Related, if these Auburn and Ole Miss players were on the same team, this would be an acceptable touchdown celebration:
First-and-10 at the Auburn 33
In the second quarter, Ole Miss was driving in Auburn territory when they decided to ignore numbers. BEHOLD:
Simple math tells you that one person will be unblocked here. To be fair, Ole Miss has at times been successful running against this numbers disadvantage, but the play always calls for Greg Little and Javon Patterson to pull from the left side and become lead blockers. That’s what they try here and ROLL TAPE:
The most amazing thing about this play is that Phillips got back to the line of scrimmage. You’re just as easily looking at a three-yard loss.
On the next play (second-and-10), Ole Miss once again decides to take a shot downfield instead of taking free yardage underneath. And I say “Ole Miss” because I don’t know if Ta’amu is told to throw it up or if he has freedom to read here.
The play calls for a pump-fake to Phillips in the flat, with the three receivers feigning blocks before releasing into their routes.
While A.J. Brown is absurdly wide open and guaranteed 10-plus yards, DaMarkus Lodge has beaten his man.
It’s hard to fault Ta’amu for throwing it deep to Lodge because he’s beaten his guy, but one won’t find an easier throw to Brown, the best player on Ole Miss’ team. While I think he made the wrong choice, Ta’amu’s biggest mistake here is throwing late and short to Lodge.
After Auburn gets bailed out on a replay, Ole Miss fails on another third-and-long.
First-and-10 from the Auburn 8
Auburn has pushed their lead to 17-9, which felt like 207-9.
Here’s the front Ole Miss was looking at on first down:
Ole Miss cannot block one person (two if the defensive back in the slot attacks), yet Ta’amu hands it off instead of maybe (MAYBE) taking advantage of Brown on a safety.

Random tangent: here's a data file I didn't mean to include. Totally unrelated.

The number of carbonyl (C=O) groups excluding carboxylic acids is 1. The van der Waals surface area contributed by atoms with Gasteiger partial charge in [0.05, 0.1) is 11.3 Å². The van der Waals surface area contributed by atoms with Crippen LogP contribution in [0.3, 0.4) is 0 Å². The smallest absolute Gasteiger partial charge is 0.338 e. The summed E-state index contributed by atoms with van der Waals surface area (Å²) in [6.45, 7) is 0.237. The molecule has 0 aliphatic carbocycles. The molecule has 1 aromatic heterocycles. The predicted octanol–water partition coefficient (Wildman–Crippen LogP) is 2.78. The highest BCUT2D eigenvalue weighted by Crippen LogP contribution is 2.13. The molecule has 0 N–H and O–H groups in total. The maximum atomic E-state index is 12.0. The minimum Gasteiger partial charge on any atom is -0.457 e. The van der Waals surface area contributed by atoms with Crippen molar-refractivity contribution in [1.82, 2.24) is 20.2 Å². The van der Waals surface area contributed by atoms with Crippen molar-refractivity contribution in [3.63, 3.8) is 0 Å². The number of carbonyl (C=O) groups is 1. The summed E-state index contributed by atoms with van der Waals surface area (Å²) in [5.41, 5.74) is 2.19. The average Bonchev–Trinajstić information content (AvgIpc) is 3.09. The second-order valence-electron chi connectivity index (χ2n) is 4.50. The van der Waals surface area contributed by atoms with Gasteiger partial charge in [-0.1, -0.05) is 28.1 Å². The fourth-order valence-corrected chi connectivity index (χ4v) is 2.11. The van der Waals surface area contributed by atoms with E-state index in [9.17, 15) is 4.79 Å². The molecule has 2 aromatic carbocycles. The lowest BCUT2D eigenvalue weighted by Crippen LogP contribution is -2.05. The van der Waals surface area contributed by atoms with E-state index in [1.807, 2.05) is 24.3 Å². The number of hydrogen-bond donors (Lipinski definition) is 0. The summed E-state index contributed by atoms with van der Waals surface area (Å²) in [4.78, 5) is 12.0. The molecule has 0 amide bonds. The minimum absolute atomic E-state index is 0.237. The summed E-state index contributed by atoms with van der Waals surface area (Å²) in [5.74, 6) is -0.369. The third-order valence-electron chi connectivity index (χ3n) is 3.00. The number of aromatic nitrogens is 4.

It’s possible this was a run play all the way,and Ta’amu was reading either the outside linebacker or slot defensive back. BUT A.J. BROWN ON SOME PUNK ASS SAFETY HOLY MOLY WHY CAN’T WE SEE THIS.
It was even worse on second down. Why in the holy hell did he not check out of this?
Even if six guys perfectly execute their blocks, two Auburn defenders cannot be blocked. Pull that ish and throw it. Yet, Ole Miss runs again for no gain.
This is the play that upset Brown so much and had people, including yours truly, hollerin’ at Ta’amu for his bad read. Well, dear reader, we are all FOOLS because even if Ta’amu pulled the ball from Phillips, he wasn’t getting the pass off.
Ole Miss should’ve checked out of anything that gave eight rushers time to get after the quarterback. I have no idea if this one’s on Longo or Ta’amu, but there’s no way a run into an eight-man front with six blockers.
Ole Miss had multiple chances to burn up the scoreboard but didn’t because of poor choices all around. The Rebels moved the ball quite well against a good defense (which is a new development) but couldn’t get out of their own damn way when it was time to put touchdowns on the board.